Georgia ran for 71 yards on their second drive (not counting the loss on the fake field goal), and Mississippi St. ran for 71 yards in just the first three plays of their second drive.  One thing the maroon Bulldogs did right was actually kick the field goal, but I don’t imagine they were happy having a 1st and goal at the 4 lead only to a field goal. 

State only really threatened to score one other time (in the last two minutes); but not surprisingly, Fitzgerald threw another interception. 

I think the Bulldogs also screwed up by punting on 4th and 1 at midfield late in the second quarter.  Fitzgerald had run for another 34 yards on that drive.  I would have given the Bulldogs about an 80% chance of making it.  LSU was doing nothing on offense at the time and probably wouldn’t have scored anyway (the Tigers were three and out on the next possession if that means anything).

Then in the middle of the third quarter, after LSU was starting to get the offense going and having less trouble with the State running game, they went for it on 4th and 3.  That was a much less obvious situation to go for it, especially not the play they called (In an apparent passing play Fitzgerald was pressured, had nowhere to throw, and was ultimately sacked).  Going from punting on 4th and 1 to trying to throw in 4th and 3 just showed they were getting desperate even though they were only down 10 at the time.

On the ensuing drive, the Tigers tacked on 3 points to go up 16-3.  I don’t want to say a two-possession game was pretty much over, but the chances of a comeback remained on a steep decline as the game continued.

Big Ten

I didn’t exactly call Purdue to beat Ohio St., but I made clear the Buckeyes were the least tested undefeated team (apart from USF and UCF).  I really wasn’t shocked by the loss, although beating Purdue by 1 and losing big to Penn St. would have been more expected going into the last month.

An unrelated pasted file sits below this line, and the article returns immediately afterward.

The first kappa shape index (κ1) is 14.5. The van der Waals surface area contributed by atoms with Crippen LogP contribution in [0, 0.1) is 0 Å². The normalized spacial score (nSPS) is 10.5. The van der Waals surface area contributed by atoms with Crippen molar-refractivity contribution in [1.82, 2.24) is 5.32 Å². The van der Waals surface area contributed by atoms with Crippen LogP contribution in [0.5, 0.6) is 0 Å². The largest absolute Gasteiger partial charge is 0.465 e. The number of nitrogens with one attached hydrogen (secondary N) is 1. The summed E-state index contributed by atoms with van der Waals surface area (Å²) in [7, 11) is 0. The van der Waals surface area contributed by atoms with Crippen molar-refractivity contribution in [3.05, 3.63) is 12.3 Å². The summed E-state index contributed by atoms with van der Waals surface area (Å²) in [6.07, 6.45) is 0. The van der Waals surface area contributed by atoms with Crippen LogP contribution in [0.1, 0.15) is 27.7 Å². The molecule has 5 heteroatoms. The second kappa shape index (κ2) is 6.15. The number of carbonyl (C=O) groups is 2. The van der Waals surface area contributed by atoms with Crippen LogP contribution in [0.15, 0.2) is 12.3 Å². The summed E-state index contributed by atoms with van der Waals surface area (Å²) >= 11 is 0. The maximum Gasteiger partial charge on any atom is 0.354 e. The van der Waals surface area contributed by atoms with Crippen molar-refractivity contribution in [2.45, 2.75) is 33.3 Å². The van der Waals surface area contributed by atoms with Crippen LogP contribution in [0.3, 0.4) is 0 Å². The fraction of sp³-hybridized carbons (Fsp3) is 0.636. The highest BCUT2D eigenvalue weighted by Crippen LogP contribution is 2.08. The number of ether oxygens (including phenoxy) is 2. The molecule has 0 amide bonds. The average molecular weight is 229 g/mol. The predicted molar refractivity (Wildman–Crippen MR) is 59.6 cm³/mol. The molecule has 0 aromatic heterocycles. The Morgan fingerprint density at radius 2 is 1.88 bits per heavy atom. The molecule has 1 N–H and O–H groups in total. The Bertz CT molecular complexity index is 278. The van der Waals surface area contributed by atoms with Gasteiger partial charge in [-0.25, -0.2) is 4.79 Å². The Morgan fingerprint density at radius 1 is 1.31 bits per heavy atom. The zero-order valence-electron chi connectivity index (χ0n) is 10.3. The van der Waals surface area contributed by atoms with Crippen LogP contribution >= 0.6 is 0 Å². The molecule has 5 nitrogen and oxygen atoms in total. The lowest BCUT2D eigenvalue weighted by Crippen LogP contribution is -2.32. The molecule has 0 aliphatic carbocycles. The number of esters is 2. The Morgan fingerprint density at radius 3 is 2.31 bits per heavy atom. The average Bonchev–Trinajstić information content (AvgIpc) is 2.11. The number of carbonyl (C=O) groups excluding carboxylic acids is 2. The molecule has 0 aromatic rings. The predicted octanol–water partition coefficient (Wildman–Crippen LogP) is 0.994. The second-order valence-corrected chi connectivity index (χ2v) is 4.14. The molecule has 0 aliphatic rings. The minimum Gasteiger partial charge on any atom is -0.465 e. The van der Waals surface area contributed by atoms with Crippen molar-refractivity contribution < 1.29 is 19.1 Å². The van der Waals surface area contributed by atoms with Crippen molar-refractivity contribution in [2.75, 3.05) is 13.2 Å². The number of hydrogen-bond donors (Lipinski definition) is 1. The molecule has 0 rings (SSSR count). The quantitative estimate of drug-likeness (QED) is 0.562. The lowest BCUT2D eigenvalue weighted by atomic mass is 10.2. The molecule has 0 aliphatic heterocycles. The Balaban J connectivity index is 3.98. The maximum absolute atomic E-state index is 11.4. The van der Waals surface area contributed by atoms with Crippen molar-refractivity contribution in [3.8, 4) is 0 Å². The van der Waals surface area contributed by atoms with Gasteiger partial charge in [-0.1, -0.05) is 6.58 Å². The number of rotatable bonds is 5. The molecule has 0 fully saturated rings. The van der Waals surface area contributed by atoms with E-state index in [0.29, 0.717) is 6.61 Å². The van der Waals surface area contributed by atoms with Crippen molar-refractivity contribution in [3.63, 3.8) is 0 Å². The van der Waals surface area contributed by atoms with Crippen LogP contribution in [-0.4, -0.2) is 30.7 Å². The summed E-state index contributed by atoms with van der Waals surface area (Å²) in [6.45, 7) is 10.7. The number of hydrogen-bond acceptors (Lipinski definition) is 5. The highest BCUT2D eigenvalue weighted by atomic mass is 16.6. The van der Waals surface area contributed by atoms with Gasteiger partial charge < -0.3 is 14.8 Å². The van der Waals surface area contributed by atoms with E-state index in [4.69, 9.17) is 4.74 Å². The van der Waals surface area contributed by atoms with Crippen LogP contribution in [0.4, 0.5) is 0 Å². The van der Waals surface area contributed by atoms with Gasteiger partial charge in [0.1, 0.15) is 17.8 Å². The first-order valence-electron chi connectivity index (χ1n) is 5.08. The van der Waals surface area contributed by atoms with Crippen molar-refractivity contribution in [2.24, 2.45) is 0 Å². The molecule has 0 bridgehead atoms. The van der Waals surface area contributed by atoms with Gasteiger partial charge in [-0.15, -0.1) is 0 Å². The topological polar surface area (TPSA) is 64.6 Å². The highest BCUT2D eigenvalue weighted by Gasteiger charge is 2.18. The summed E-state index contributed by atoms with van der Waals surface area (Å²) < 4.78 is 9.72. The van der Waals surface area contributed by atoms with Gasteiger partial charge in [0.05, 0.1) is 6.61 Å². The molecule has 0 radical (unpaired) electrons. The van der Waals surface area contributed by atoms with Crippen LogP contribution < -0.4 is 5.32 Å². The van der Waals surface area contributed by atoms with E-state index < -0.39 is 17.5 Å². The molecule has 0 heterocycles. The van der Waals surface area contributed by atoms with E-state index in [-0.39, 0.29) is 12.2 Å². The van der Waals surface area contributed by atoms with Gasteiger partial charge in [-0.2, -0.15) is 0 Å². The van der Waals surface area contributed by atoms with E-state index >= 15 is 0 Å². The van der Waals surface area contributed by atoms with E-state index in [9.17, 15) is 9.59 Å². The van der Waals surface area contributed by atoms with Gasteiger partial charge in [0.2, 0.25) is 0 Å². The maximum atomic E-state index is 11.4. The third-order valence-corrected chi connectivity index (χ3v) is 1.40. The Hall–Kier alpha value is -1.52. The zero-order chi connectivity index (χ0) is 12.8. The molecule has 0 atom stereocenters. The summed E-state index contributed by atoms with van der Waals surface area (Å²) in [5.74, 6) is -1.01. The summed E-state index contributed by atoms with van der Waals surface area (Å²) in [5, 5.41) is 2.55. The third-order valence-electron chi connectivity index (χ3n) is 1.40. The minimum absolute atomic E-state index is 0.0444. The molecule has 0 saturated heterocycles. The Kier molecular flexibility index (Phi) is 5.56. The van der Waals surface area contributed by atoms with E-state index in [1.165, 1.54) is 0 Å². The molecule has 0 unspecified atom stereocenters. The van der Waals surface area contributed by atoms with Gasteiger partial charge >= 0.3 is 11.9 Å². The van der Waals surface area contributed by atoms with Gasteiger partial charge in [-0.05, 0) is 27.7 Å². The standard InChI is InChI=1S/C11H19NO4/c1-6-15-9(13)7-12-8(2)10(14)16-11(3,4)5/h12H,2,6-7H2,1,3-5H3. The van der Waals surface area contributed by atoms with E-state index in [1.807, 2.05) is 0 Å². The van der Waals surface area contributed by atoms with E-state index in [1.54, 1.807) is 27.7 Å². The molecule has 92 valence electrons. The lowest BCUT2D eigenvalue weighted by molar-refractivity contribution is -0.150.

There has been some talk in the last few years about the Big Ten being as good as the SEC (and there was a good argument at times if you only wanted to look at the best few teams in each conference), but one of the best Big Ten teams losing to Purdue 49-20 doesn’t really help that argument.  If the Boilermakers had only lost to Big Ten teams, it would show depth; but they lost to a Missouri team that’s 0-3 in the SEC (and 4-0 outside the SEC).  Both Ohio St. and Missouri traveled to West Lafayette too.  Purdue also lost to Eastern Michigan and Northwestern at home.

A one-loss winner of the Big Ten is still a likely playoff participant in my opinion though.  Regardless of what happens between now and then, the Michigan-Ohio St. game should be a good one.  First Michigan has to play Penn St. in 8 days though.

Georgia-Florida

Georgia RB D’Andre Swift reaches the edge against Florida in the 42-7 rout last season. Swift ran for a season-high 72 yards against LSU 13 days ago.

Back to the SEC, I thought I’d talk about the game of the week since Alabama and LSU won’t be playing.

Georgia leads the series, formerly known as the world’s largest outdoor cocktail party,  51-43-2, which sounds pretty even; but that glosses over how well Florida has done starting about 30 years ago.  Georgia was 25-5-1 in the series after the 1951 game and was 44-22-2 after the 1989 game.  The Gators then won 18 of 21, but the Bulldogs have won 4 of the last 7.